from GPS and questionnaire data. The GPS points can be directly imported into the villageQGISsoftware which connects them semi-automatically into GIS features and tags them with attributedata as specified by the user through GUI forms (figs. 3 and 4). . Fig. 3: Auto-connecting GPS points Fig. 4: Tagging questionnaire Data2.3. Using GIS maps for spatial analysis:An easy-to-use interface was provided for use by a majority of the villagers to view in varioussimple formats the complex data gathered to produce these GIS maps of their village resources (fig.5). Such an easy tool makes it possible for them to spatially analyze and visualize impact of variousalternatives and participate effectively in the decision making process. The pre-defined list of viewscan be expanded by creating and adding custom views as per field requirements (fig. 6). Fig. 5: Various views for spatial analysis Fig. 6: Interface for building custom views3. Field trials:The number of mouse clicks a user has to perform for creating maps was substantially reduced invillageQGIS software. For example, a certain task that takes 17 clicks when using Quantum GISsoftware takes only 3 clicks when using villageQGIS (fig. 7).For an objective assessment of relative ease-of-use of villageQGIS and Quantum GIS softwares,field trials were carried out. Six groups, with three members each, were randomly selected from thetarget audience of school children in two rural government schools, Kallur and Mangalampeta, ofChittoor district, Andhra Pradesh state, INDIA. Three of these groups were asked to use(unmodified) Quantum GIS software where as the other three groups were asked to use
villageQGIS software. All groups were given the same task of producing GIS maps from the sameGPS and questionnaire data sets. Following parameters were monitored: • time taken to train these groups in creating GIS maps • time taken to create maps • number of maps produced • accuracy of maps produced, based on deviation from an ideal map Fig. 7: Clicks involved Fig. 8: Map creation time: villageQGIS and QGISOverall, it was found that villageQGIS software was substantially easier than Quantum GISsoftware. For example, ratio of time taken to produce maps was at least halved when usingvillageQGIS software (fig. 8), when other parameters were held fixed at: • training time: 1 hour • number of maps: 1 • accuracy of maps: 60%As the desired accuracy of maps produced increased, the relative advantage of villageQGIS overQuantum GIS further increased.4. Conclusions:Open Source Quantum GIS based PGIS solution, villageQGIS, was developed for use by villagersto carry out accurate mapping and management of their village resources. Field trials were carriedout to measure ease-of-use of the villageQGIS solution in creating GIS maps from GPS andquestionnaire data. Overall, it was found that villageQGIS software was substantially easier thanQuantum GIS software.Acknowledgments:Above work was supported by project no. 5-5/2006-TE, TDET scheme, Department of LandResources, Ministry of Rural Development, Government of India.We thank Sri M. Pawan and Sri Bakka Reddy of WASSAN, Hyderabad for their participation andsupport in anchoring the field work.References 1. Chambers, R. (2005). “Participatory Mapping for Change.” Mapping for Change International Conference, Nairobi, Kenya, 7-10 September. 2. Chambers, R. (2008). “Revolutions in Development Inquiry.” London , Earthscan. 3. Geertman, S., 2002. Participatory planning and GIS: a PSS to bridge the gap. Environment and Planning B 29, 21-36. 4. Jankowski, P., 2009. Towards participatory geographic information systems for community-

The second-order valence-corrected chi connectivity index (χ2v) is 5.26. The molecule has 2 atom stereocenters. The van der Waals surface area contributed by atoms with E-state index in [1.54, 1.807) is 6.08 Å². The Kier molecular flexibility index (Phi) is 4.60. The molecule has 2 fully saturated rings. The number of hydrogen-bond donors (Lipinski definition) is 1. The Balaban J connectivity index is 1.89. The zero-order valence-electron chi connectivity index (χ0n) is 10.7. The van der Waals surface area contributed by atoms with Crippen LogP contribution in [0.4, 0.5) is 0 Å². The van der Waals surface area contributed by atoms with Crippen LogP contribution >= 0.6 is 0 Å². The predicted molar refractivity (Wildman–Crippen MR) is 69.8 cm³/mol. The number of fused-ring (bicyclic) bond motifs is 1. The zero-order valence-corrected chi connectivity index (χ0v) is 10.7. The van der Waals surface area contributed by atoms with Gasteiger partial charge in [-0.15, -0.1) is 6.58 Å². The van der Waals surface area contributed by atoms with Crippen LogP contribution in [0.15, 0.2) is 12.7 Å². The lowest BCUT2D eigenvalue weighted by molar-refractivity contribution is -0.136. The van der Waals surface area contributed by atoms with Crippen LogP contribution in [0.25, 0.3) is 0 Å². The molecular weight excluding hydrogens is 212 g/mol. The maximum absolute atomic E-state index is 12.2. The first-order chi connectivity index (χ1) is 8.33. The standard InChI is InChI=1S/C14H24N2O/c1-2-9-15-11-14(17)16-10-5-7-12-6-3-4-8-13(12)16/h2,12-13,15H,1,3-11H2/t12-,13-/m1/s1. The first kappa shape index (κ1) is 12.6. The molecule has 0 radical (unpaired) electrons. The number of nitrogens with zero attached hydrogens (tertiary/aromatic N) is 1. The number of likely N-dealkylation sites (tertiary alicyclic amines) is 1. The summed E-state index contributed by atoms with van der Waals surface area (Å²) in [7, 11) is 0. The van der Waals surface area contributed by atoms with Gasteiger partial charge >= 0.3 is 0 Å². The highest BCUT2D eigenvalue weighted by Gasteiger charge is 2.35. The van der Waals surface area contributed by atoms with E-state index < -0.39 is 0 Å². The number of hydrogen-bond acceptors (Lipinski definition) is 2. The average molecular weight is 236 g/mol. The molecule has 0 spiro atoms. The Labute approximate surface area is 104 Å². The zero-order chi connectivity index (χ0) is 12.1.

based environmental decision making. Journal of Environmental Management 90, 1966- 1971.5. Kolagani, N., Palaniappan Ramu and Koshy Varghese, 2012. Community Mapping and Empowerment: Case Study of Water Management in a South Indian Village. 3rd International Open Source GIS Conference, Velp, The Netherlands, June 25-28, 2012.6. Nyerges, T., P. Jankowski, D. Tuthill & K. Ramsey (2006). “Collaborative Water Resource Decision Support: Results of a Field Experiment.” Annals of the Association of American Geographers, 96:4, 699-7257. Rambaldi, G., S. Bugna, A. Tiangco and D. Vera (2002). “Bringing the Vertical Dimension to the Negotiating Table.” 6th Seminar on GIS and Developing Countries, International Institute for Aerospace Survey and EarthSciences, ITC, The Netherlands, May 15-18.8. Satyaprakash (2003). “Rural mapping with community participation”, GIS@Development, June.9. Sieber, R. (2006). “Public Participation Geographic Information Systems: A Literature Review and Framework.” Annals of the Association of American Geographers, 96(3), pp. 491–507.10. Vajjhala S. P., 2005. Integrating GIS and Participatory Mapping in Community Development Planning. ESRI International User Conference, July.